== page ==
There are those artists whose influence is so great on individuals that it is impossible me to measure. For me one of those artists is Carl Reiner. Until today I had never known life without Mr. Reiner. The Dick Van Dyke Show is not only one of my all-time favourite sitcoms, but it is also one of the earliest television shows I can remember watching. As a child I delighted to Carl Reiner and Mel Brooks's comedy sketch "2000 Year Man;" movies such as The Comic and Oh, God!; his short-lived series Good Heavens; and his appearances in such films as The Thrill of It All and The Russians Are Coming, the Russians Are Coming. Carl Reiner was still a force to be reckoned with as I grew older, making such films as Dead Men Don't Wear Plaid and Summer School, and in television guest appearances in such shows as Hot in Cleveland and Parks and Recreation. As an adult I would discover his wonderful work on Your Show of Shows. More recently I have enjoyed his many idiosyncratic tweets on Twitter. Carl Reiner has always been one of my heroes, ever since childhood. Sadly, Carl Reiner died last night, June 29 2020, at the age of 98.

Carl Reiner was born on March 20 1922 in the Bronx, New York City. His father, Irving, was a watchmaker. His mother, Bessie (née Mathias), was a homemaker. Following his graduation from Evander Childs High School in the Bronx, he worked as a machinist's helper. His older brother Charlie referred to Carl Reiner to a newspaper article about a free acting class that was being given by the Works Progress Administration. Carl Reiner proved to have a gift for acting and so he decided to go into acting.

During World War II Mr. Reiner served in the Army Air Forces. He trained as a radio operator, but following a three month bout with pneumonia he was trained as a French interpreter. He served as a teleprint operator before being transferred to Special Services to serve as an entertainer. Carl Reiner performed all around the Pacific Theatre.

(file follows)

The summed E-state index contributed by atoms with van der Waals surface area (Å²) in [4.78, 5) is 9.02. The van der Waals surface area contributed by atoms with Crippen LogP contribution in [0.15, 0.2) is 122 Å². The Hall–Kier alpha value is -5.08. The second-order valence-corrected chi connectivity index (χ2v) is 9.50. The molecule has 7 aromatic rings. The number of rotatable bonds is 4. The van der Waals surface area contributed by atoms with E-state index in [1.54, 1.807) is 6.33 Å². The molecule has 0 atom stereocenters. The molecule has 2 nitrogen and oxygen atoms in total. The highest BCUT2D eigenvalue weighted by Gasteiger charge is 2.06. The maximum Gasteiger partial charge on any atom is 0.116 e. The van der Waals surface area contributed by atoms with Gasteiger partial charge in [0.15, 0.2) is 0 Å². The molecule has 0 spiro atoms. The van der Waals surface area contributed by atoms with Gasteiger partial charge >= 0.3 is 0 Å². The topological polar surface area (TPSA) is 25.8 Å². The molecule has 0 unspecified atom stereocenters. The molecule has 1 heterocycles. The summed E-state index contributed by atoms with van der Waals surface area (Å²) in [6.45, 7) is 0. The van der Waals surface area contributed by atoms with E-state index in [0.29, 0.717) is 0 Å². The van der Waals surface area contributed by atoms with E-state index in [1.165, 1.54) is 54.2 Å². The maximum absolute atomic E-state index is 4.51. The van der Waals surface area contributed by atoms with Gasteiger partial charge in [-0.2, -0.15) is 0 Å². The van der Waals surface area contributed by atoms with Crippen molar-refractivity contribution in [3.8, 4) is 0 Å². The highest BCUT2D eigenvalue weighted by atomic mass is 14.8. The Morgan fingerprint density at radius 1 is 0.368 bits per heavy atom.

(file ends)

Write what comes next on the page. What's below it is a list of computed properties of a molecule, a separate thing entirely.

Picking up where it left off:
After receiving an honourable discharge from the military, Carl Reiner joined the road company for the musical revue Call Me Mister. He made his debut on Broadway in Inside U.S.A. in 1948 and in 1950 he appeared on Broadway in Alive and Kicking. On television he was a regular on The Fifty-Forth Street Revue and the host of Floor Show. He appeared on such shows Texaco Star Theatre Starring Milton Berle, Cavalcade of Stars, The Kate Smith Hour, and The Arthur Murray Party. It was in 1950 that producer Max Liebman cast Carl Reiner on the legendary variety show Your Show of Shows. Although part of a cast that included Sid Caesar, Imogene Coca, and Howard Morris, Mr. Reiner also worked as a writer on the show. It would be on Your Show of Shows that Carl Reiner met his comedy partner and best friend Mel Brooks. Your Show of Shows received both critical acclaim and high ratings. It ran for four seasons.

In the Fifties, after Your Show of Shows ended its run, Carl Reiner again appeared with Sid Caesar on Caesar's Hour. He once more worked as a writer on the show, alongside Mel Brooks. Later in the decade Carl Reiner served as the host of the game show Keep Talking and was a regular for one season on The Dinah Shore Chevy Show. He appeared on such shows as Campbell Playhouse, Kraft Television Theatre, The George Burns and Gracie Allen Show, Playhouse 90, and Westinghouse Desilu Playhouse. It was in 1959 that Carl Reiner developed the television pilot Head of the Family. It aired on Comedy Spot, collection of sitcom pilots. For whatever reason, CBS did not like Carl Reiner in the lead and rejected the pilot. It would be recast with Dick Van Dyke as the lead and became The Dick Van Dyke Show. Carl Reiner made his movie debut in Happy Anniversary in 1959. In the late Fifties he also appeared in the film The Gazebo (1959).  In 1958 his autobiographical novel Enter Laughing was published. The book 2000 Years With: Carl Reiner & Mel Brooks, co-written by Mel Brooks, was published in 1960.  In 1960 the comedy album, 2000 Years with Carl Reiner and Mel Brooks, was released